Image credit: ©Getty Images/andrewgenn


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About the Author(s)
Joachim Klement, CFA

Joachim Klement, CFA, is a trustee of the CFA Institute Research Foundation and offers regular commentary at Klement on Investing. Previously, he was CIO at Wellershoff & Partners Ltd., and before that, head of the UBS Wealth Management Strategic Research team and head of equity strategy for UBS Wealth Management. Klement studied mathematics and physics at the Swiss Federal Institute of Technology (ETH), Zurich, Switzerland, and Madrid, Spain, and graduated with a master’s degree in mathematics. In addition, he holds a master’s degree in economics and finance.

6 thoughts on “10 Rules for Forecasting”

  1. I have three rules of forecasting:

    1. If you must forecast, forecast often.

    2. Given ’em a date, or give ’em a number, but never give ’em both.

    3. In the unlikely case that any of your forecasts is ever accurate, no matter how big a fluke it is, never, Never, NEVER let ’em forget it!

  2. Kirk Cornwell says:

    Processing available information legitimizes a “forecast”, but the nature of supposed “outcomes” may demonstrate that the original inputs were not the most important part of the story. An intelligent, well-considered prediction can be way off the mark when the black swan flies in.

  3. Tony says:

    If i may add one forecasting rules that i live by is that a forecast is as strong as the rationale of the theory behind it. The theory could be an existing theory or original, it doesn’t matter. what matters is if the rationale, behind, stands the test of logic.

  4. Following the herd is a behavioural weakness that is a career winner but doesn’t lead to outperformance. All models have an element of fantasy. Investment science is a new subject that will go through similar disproves as physics “laws” eg the world is flat.

  5. Omid Shahraki says:

    When it comes to forcasting, we can find farm of rules which seasonal farmers planted to be harvested when too late. Such plants are non organic and chemical used accordingly. It is us to bring rules to surface and implant them in economic environment including conditions and constraints. But what if we could put a basis in an architecture manner as a building block and framework applicable to variety of problems without any sort of limitation.

    Breathing, that’s right. How do you feel when your breathing rhythm changes? Do you feel good or bad? Ofcourse it depends on. When exercising, we feel good and energized but in panic, vice versa. In quants manner, both are same. But in qualitative manner they are different.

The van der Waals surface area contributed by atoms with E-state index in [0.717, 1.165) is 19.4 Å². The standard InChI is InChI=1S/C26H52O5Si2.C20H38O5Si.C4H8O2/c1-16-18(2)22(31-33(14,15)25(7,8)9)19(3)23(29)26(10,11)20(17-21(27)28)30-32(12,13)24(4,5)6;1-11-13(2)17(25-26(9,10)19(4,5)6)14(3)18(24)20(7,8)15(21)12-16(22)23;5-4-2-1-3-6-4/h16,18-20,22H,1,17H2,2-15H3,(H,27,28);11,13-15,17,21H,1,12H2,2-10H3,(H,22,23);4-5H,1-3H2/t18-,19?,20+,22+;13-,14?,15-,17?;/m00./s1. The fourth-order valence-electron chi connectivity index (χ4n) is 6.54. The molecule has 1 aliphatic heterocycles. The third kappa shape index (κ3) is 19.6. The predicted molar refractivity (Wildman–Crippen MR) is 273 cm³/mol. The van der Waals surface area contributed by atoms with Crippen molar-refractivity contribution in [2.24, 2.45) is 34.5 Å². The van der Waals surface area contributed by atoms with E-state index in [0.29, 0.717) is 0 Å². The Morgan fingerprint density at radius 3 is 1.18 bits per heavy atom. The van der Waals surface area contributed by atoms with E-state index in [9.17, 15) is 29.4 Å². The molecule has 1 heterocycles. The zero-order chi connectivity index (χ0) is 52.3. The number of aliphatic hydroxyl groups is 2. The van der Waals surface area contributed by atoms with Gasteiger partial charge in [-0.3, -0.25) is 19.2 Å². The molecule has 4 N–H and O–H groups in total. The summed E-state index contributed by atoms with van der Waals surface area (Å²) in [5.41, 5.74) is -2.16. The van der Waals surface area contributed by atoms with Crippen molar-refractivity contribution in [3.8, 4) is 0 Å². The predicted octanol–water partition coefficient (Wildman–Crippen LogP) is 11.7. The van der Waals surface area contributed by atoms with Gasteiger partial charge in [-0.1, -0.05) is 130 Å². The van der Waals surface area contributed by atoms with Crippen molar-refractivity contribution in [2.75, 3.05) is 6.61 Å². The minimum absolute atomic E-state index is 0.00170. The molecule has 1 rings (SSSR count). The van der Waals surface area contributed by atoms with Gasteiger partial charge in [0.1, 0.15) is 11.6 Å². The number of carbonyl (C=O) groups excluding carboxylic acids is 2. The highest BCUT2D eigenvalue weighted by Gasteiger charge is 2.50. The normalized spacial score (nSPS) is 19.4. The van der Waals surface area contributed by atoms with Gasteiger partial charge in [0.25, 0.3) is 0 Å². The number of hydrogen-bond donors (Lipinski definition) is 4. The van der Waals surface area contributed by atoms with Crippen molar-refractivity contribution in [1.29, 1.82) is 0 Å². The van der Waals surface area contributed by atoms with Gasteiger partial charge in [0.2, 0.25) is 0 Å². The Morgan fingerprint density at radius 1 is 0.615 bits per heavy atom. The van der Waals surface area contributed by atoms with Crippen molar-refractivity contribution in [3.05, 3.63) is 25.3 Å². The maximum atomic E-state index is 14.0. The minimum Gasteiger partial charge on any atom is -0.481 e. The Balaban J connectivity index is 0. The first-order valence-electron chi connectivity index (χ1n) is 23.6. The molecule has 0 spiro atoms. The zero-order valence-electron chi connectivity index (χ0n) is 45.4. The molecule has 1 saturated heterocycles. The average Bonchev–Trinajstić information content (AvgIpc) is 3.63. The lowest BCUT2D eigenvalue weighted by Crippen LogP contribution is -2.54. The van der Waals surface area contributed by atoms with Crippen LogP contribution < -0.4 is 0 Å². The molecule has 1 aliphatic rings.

Economy is functioning like that. And it could be translated to a cycle with 4 stages. Decline, accumulation, advance and distribution. This is always happening, all the time. It could get fast or slow, accelerated or deceleratied because of many many events behind such behavioural change. This could be considered as a framework to base other forecasting methods on. This is just to show how to develop a framework to be efficient and elegant enough to be used as a basis in different economic conditions with constraints.

    Now the question is how to forecast such events and their impacts on economic cycle concerning our basic framework, not going through complexities, super computing, grid computing, quantum computing, AI and other approaches demanding a lot of resources and energy? Is there a basic, simple, efficient and elegant solution for such problem?

    I think there is. What about you?

    Regards,
    Omid Shahraki
    IF1-IFoundationOne

  6. duong trong thang says:

    We humans are drawn to anecdotes and illustrations, but looks can be deceiving. Always base your forecasts on data, not qualitative arguments

    above is rule 1. I dont like it.
    if competition landscape dose not change, we can apply above words. but seldom competition landscape stand still. environment changes because everyting changes and competitors changes.

    there are two kind of changes . changes in competition and changes in environment. these two kind change the future of companies and stock prices. these two kinds of change affect each other.

    if there is no change, we focast on the basis of data only. but if there are no change, we now still use black and white tivi set

    nature of business is competition . we buy a stock mean we open a company. competition is based on strategy , which is qualitative argument. how can we not base our business on qualitative argument.

    I am a person who finish one year of two year MBA and have read some books of CFA. I have many years investing in stocks